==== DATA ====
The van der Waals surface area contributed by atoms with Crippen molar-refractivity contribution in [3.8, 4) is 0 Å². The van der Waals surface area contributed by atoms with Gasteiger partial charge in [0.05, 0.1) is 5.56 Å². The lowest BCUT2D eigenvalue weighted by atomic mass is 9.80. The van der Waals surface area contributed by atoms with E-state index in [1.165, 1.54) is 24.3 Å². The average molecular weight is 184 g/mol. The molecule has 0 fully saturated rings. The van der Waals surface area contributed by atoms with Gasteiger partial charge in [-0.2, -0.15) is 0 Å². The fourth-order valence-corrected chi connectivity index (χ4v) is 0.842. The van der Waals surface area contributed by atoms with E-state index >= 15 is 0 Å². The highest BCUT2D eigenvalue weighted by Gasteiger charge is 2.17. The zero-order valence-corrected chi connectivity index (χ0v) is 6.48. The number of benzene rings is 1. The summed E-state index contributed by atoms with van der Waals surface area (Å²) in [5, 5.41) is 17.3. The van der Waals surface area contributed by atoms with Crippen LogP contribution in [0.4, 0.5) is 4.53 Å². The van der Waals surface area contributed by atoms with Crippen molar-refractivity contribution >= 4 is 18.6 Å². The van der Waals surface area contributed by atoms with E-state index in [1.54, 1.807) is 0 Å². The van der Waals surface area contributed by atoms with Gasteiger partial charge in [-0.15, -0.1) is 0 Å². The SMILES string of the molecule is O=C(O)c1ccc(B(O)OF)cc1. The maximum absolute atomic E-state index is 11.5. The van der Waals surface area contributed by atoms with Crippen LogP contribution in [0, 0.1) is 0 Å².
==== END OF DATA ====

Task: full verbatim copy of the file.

The van der Waals surface area contributed by atoms with Crippen molar-refractivity contribution in [3.8, 4) is 0 Å². The van der Waals surface area contributed by atoms with Gasteiger partial charge in [0.05, 0.1) is 5.56 Å². The lowest BCUT2D eigenvalue weighted by atomic mass is 9.80. The van der Waals surface area contributed by atoms with E-state index in [1.165, 1.54) is 24.3 Å². The average molecular weight is 184 g/mol. The molecule has 0 fully saturated rings. The van der Waals surface area contributed by atoms with Gasteiger partial charge in [-0.2, -0.15) is 0 Å². The fourth-order valence-corrected chi connectivity index (χ4v) is 0.842. The van der Waals surface area contributed by atoms with E-state index >= 15 is 0 Å². The highest BCUT2D eigenvalue weighted by Gasteiger charge is 2.17. The zero-order valence-corrected chi connectivity index (χ0v) is 6.48. The number of benzene rings is 1. The summed E-state index contributed by atoms with van der Waals surface area (Å²) in [5, 5.41) is 17.3. The van der Waals surface area contributed by atoms with Crippen LogP contribution in [0.4, 0.5) is 4.53 Å². The van der Waals surface area contributed by atoms with Crippen molar-refractivity contribution >= 4 is 18.6 Å². The van der Waals surface area contributed by atoms with E-state index in [1.54, 1.807) is 0 Å². The van der Waals surface area contributed by atoms with Gasteiger partial charge in [-0.15, -0.1) is 0 Å². The SMILES string of the molecule is O=C(O)c1ccc(B(O)OF)cc1. The maximum absolute atomic E-state index is 11.5. The van der Waals surface area contributed by atoms with Crippen LogP contribution in [0, 0.1) is 0 Å².